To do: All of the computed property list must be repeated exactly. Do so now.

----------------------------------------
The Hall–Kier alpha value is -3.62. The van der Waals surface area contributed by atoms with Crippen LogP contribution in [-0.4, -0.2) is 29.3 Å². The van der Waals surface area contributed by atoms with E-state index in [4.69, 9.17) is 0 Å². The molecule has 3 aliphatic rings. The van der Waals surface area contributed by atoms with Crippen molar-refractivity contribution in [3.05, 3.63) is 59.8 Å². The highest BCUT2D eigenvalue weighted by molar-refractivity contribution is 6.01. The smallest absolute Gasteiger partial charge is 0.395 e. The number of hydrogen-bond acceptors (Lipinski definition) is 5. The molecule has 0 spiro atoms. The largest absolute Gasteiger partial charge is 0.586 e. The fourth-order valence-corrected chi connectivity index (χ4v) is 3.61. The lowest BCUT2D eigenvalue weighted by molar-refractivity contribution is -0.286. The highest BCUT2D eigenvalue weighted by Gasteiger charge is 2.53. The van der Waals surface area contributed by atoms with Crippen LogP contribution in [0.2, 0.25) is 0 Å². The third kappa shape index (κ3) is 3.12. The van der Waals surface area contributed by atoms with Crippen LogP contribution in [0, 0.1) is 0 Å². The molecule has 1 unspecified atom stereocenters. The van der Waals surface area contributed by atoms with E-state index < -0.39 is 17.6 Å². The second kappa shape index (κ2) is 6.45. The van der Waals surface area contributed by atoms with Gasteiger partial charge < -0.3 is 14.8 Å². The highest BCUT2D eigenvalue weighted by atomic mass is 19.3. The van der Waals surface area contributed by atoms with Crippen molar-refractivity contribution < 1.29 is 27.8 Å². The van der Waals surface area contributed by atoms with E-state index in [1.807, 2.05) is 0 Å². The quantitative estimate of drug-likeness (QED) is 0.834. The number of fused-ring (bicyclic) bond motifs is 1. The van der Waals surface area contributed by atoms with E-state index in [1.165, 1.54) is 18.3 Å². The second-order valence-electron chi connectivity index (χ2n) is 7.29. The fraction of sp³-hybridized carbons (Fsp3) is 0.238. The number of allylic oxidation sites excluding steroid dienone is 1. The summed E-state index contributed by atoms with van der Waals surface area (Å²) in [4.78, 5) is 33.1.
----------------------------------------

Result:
The Hall–Kier alpha value is -3.62. The van der Waals surface area contributed by atoms with Crippen LogP contribution in [-0.4, -0.2) is 29.3 Å². The van der Waals surface area contributed by atoms with E-state index in [4.69, 9.17) is 0 Å². The molecule has 3 aliphatic rings. The van der Waals surface area contributed by atoms with Crippen molar-refractivity contribution in [3.05, 3.63) is 59.8 Å². The highest BCUT2D eigenvalue weighted by molar-refractivity contribution is 6.01. The smallest absolute Gasteiger partial charge is 0.395 e. The number of hydrogen-bond acceptors (Lipinski definition) is 5. The molecule has 0 spiro atoms. The largest absolute Gasteiger partial charge is 0.586 e. The fourth-order valence-corrected chi connectivity index (χ4v) is 3.61. The lowest BCUT2D eigenvalue weighted by molar-refractivity contribution is -0.286. The highest BCUT2D eigenvalue weighted by Gasteiger charge is 2.53. The van der Waals surface area contributed by atoms with Crippen LogP contribution in [0.2, 0.25) is 0 Å². The third kappa shape index (κ3) is 3.12. The van der Waals surface area contributed by atoms with Crippen LogP contribution in [0, 0.1) is 0 Å². The molecule has 1 unspecified atom stereocenters. The van der Waals surface area contributed by atoms with E-state index < -0.39 is 17.6 Å². The second kappa shape index (κ2) is 6.45. The van der Waals surface area contributed by atoms with Gasteiger partial charge < -0.3 is 14.8 Å². The highest BCUT2D eigenvalue weighted by atomic mass is 19.3. The van der Waals surface area contributed by atoms with Crippen molar-refractivity contribution < 1.29 is 27.8 Å². The van der Waals surface area contributed by atoms with E-state index in [1.807, 2.05) is 0 Å². The quantitative estimate of drug-likeness (QED) is 0.834. The number of fused-ring (bicyclic) bond motifs is 1. The van der Waals surface area contributed by atoms with E-state index in [1.165, 1.54) is 18.3 Å². The second-order valence-electron chi connectivity index (χ2n) is 7.29. The fraction of sp³-hybridized carbons (Fsp3) is 0.238. The number of allylic oxidation sites excluding steroid dienone is 1. The summed E-state index contributed by atoms with van der Waals surface area (Å²) in [4.78, 5) is 33.1.